From the vantage of 2015, Francis Ford Coppola’s The Conversation can seem either up-to-the-minute prescient, a relevant commentary on the NSA and our surveillance state, or like some relic of the ancient past, when our privacy is routinely signed away on social media, or with insta-clicks of byzantine “Terms And Conditions” agreements. Either way, it’s fascinating to watch Harry Caul, the surveillance expert played by Gene Hackman, protect his privacy so scrupulously during an era where it’s sacrificed so willingly, or violated so readily. We’re currently living at the end of The Conversation, only without Caul’s instinct to hack through every inch of his apartment looking for bugs. Today, those 21st-century bugs help us find the nearest Starbucks, or cough up meta-data to government anti-terror operations. There’s no escape.
But 40 years ago, such high-tech infringements on private lives were deeply unsettling and relatively new, and The Conversation was the first and perhaps best post-Watergate thriller to feed off that paranoia. (In fact, Coppola claims the timing was accidental: The film was conceived before the break-in, though surely that informed the mood.) The issues of surveillance and rights violations are in play in The Conversation, but Coppola is also interested in teasing out the themes of truth and perception that run through Michelangelo Antonioni’s 1966 benchmark Blowup, its primary inspiration. In Blowup, a fashion photographer inadvertently captures what he believes to be a murder while snapping pictures in the park, but the process of “blowing up” the photographs obscures the truth as much as it reveals anything. Here, the aural information is clearer—a conversation in San Francisco’s Union Square, recorded through multiple mics and cleanly assembled—but a subtle vocal emphasis makes a profound difference. The truth is slipperier than it seems, even when we feel we have it firmly in our grasp.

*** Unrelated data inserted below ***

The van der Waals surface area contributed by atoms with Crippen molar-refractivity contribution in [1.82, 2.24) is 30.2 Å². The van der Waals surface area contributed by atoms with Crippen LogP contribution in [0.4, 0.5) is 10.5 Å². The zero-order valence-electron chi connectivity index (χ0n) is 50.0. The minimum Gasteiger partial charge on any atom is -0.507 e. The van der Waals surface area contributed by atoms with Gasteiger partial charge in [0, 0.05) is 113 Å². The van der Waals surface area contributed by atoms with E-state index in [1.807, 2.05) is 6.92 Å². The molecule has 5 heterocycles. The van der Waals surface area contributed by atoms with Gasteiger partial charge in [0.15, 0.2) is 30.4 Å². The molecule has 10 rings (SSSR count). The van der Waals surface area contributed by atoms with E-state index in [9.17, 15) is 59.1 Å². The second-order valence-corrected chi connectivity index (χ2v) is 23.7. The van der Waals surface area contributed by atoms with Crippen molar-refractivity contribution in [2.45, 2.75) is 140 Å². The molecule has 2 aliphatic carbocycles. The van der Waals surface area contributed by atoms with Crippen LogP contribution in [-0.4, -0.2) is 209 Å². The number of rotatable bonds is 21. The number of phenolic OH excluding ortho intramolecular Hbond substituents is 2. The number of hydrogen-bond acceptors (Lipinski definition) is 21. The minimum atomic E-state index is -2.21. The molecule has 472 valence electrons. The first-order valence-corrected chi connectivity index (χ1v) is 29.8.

The masterful opening sequence introduces the rigorous style of the film, which mixes pans, zooms, and mechanical distance of surveillance cameras with Walter Murch’s densely layered soundtrack, which swims in aural ambiguity. The physical space, however, is notably straightforward: In a city full of odd inclines and sharp angles, Union Square, a gathering place in the middle of the business district, stands out for its conservative geometry. That interplay between the muddle of what Caul’s targets (a couple played by Cindy Williams and Frederic Forrest) say and the clear, open space where they say it feeds into the film’s grand design. The operation goes well, and Caul retires to his apartment, which is triple-locked and has a burglar alarm, and which has a phone he almost never uses and claims not to have. The first conversation audiences hear him features him insisting to his landlord that he possess the one and only key to the place.
But no man is an island, and if insidious outside forces don’t get to him first, then his conscience will. Ever the professional, Caul prides himself on doing the job he’s been paid to do—several people confirm he’s the best at it—and not thinking about how his recordings might be used for sinister purposes. But this latest gig troubles him deeply, partly because he’s haunted by a job in New York City that cost the lives of three people, and partly because he’s disturbed by the fearful tone that runs under this Union Square meeting. When he lets a stranger into his life in a moment of personal weakness, his worries are confirmed, and he sets about trying to understand the recording and perhaps put a stop to another tragedy.